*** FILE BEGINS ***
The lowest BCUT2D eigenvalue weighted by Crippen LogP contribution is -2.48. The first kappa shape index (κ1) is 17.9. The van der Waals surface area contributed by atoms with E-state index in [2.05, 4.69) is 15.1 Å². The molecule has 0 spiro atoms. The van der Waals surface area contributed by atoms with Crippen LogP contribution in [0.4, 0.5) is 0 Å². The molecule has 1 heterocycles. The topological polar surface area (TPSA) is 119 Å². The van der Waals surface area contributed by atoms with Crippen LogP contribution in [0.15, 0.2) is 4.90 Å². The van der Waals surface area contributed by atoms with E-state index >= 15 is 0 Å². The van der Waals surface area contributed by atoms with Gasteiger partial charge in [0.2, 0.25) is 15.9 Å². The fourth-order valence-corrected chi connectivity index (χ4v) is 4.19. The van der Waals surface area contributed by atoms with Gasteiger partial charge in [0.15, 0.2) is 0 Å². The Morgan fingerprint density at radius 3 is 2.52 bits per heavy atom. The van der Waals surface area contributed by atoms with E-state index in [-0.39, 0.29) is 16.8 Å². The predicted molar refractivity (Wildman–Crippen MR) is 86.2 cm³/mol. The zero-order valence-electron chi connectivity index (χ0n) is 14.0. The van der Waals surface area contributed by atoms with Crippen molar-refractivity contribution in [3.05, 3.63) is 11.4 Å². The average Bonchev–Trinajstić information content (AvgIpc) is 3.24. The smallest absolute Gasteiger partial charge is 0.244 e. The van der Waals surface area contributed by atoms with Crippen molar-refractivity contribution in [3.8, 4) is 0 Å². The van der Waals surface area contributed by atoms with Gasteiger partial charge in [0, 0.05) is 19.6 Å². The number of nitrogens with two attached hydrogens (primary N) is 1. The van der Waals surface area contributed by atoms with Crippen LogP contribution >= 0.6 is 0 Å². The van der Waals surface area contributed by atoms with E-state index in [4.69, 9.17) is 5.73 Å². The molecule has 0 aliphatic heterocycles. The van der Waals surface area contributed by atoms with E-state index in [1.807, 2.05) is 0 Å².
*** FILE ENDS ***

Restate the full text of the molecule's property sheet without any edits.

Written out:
The lowest BCUT2D eigenvalue weighted by Crippen LogP contribution is -2.48. The first kappa shape index (κ1) is 17.9. The van der Waals surface area contributed by atoms with E-state index in [2.05, 4.69) is 15.1 Å². The molecule has 0 spiro atoms. The van der Waals surface area contributed by atoms with Crippen LogP contribution in [0.4, 0.5) is 0 Å². The molecule has 1 heterocycles. The topological polar surface area (TPSA) is 119 Å². The van der Waals surface area contributed by atoms with Crippen LogP contribution in [0.15, 0.2) is 4.90 Å². The van der Waals surface area contributed by atoms with E-state index >= 15 is 0 Å². The van der Waals surface area contributed by atoms with Gasteiger partial charge in [0.2, 0.25) is 15.9 Å². The fourth-order valence-corrected chi connectivity index (χ4v) is 4.19. The van der Waals surface area contributed by atoms with Gasteiger partial charge in [0.15, 0.2) is 0 Å². The Morgan fingerprint density at radius 3 is 2.52 bits per heavy atom. The van der Waals surface area contributed by atoms with E-state index in [-0.39, 0.29) is 16.8 Å². The predicted molar refractivity (Wildman–Crippen MR) is 86.2 cm³/mol. The zero-order valence-electron chi connectivity index (χ0n) is 14.0. The van der Waals surface area contributed by atoms with Crippen molar-refractivity contribution in [3.05, 3.63) is 11.4 Å². The average Bonchev–Trinajstić information content (AvgIpc) is 3.24. The smallest absolute Gasteiger partial charge is 0.244 e. The van der Waals surface area contributed by atoms with Crippen molar-refractivity contribution in [3.8, 4) is 0 Å². The van der Waals surface area contributed by atoms with Gasteiger partial charge in [0, 0.05) is 19.6 Å². The number of nitrogens with two attached hydrogens (primary N) is 1. The van der Waals surface area contributed by atoms with Crippen LogP contribution >= 0.6 is 0 Å². The van der Waals surface area contributed by atoms with E-state index in [4.69, 9.17) is 5.73 Å². The molecule has 0 aliphatic heterocycles. The van der Waals surface area contributed by atoms with E-state index in [1.807, 2.05) is 0 Å².